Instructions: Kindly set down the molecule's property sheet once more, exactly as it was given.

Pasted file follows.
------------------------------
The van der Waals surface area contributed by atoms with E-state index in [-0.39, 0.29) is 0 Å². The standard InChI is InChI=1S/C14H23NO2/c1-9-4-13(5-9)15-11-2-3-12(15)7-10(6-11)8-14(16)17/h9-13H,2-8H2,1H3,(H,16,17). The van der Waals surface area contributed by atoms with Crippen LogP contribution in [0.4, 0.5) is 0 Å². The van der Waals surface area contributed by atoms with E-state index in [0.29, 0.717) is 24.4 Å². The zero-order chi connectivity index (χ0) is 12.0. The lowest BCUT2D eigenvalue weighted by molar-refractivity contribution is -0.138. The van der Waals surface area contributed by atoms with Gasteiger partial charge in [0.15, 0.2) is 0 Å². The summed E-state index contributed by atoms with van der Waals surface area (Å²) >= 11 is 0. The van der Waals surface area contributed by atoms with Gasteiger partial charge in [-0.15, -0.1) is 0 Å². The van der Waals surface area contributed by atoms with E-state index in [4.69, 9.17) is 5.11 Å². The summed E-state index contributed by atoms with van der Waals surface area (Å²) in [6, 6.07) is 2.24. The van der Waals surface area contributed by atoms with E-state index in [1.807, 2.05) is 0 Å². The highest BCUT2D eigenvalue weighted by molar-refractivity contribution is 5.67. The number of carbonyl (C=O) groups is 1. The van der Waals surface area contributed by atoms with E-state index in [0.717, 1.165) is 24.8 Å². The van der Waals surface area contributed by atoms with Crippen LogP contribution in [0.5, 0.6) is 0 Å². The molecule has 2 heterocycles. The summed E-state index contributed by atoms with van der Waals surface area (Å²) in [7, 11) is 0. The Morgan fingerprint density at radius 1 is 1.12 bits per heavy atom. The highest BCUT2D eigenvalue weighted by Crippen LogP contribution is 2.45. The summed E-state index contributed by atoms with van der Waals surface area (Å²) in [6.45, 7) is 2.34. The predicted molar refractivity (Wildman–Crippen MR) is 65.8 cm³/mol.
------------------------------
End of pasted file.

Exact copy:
The van der Waals surface area contributed by atoms with E-state index in [-0.39, 0.29) is 0 Å². The standard InChI is InChI=1S/C14H23NO2/c1-9-4-13(5-9)15-11-2-3-12(15)7-10(6-11)8-14(16)17/h9-13H,2-8H2,1H3,(H,16,17). The van der Waals surface area contributed by atoms with Crippen LogP contribution in [0.4, 0.5) is 0 Å². The van der Waals surface area contributed by atoms with E-state index in [0.29, 0.717) is 24.4 Å². The zero-order chi connectivity index (χ0) is 12.0. The lowest BCUT2D eigenvalue weighted by molar-refractivity contribution is -0.138. The van der Waals surface area contributed by atoms with Gasteiger partial charge in [0.15, 0.2) is 0 Å². The summed E-state index contributed by atoms with van der Waals surface area (Å²) >= 11 is 0. The van der Waals surface area contributed by atoms with Gasteiger partial charge in [-0.15, -0.1) is 0 Å². The van der Waals surface area contributed by atoms with E-state index in [4.69, 9.17) is 5.11 Å². The summed E-state index contributed by atoms with van der Waals surface area (Å²) in [6, 6.07) is 2.24. The van der Waals surface area contributed by atoms with E-state index in [1.807, 2.05) is 0 Å². The highest BCUT2D eigenvalue weighted by molar-refractivity contribution is 5.67. The number of carbonyl (C=O) groups is 1. The van der Waals surface area contributed by atoms with E-state index in [0.717, 1.165) is 24.8 Å². The van der Waals surface area contributed by atoms with Crippen LogP contribution in [0.5, 0.6) is 0 Å². The molecule has 2 heterocycles. The summed E-state index contributed by atoms with van der Waals surface area (Å²) in [7, 11) is 0. The Morgan fingerprint density at radius 1 is 1.12 bits per heavy atom. The highest BCUT2D eigenvalue weighted by Crippen LogP contribution is 2.45. The summed E-state index contributed by atoms with van der Waals surface area (Å²) in [6.45, 7) is 2.34. The predicted molar refractivity (Wildman–Crippen MR) is 65.8 cm³/mol.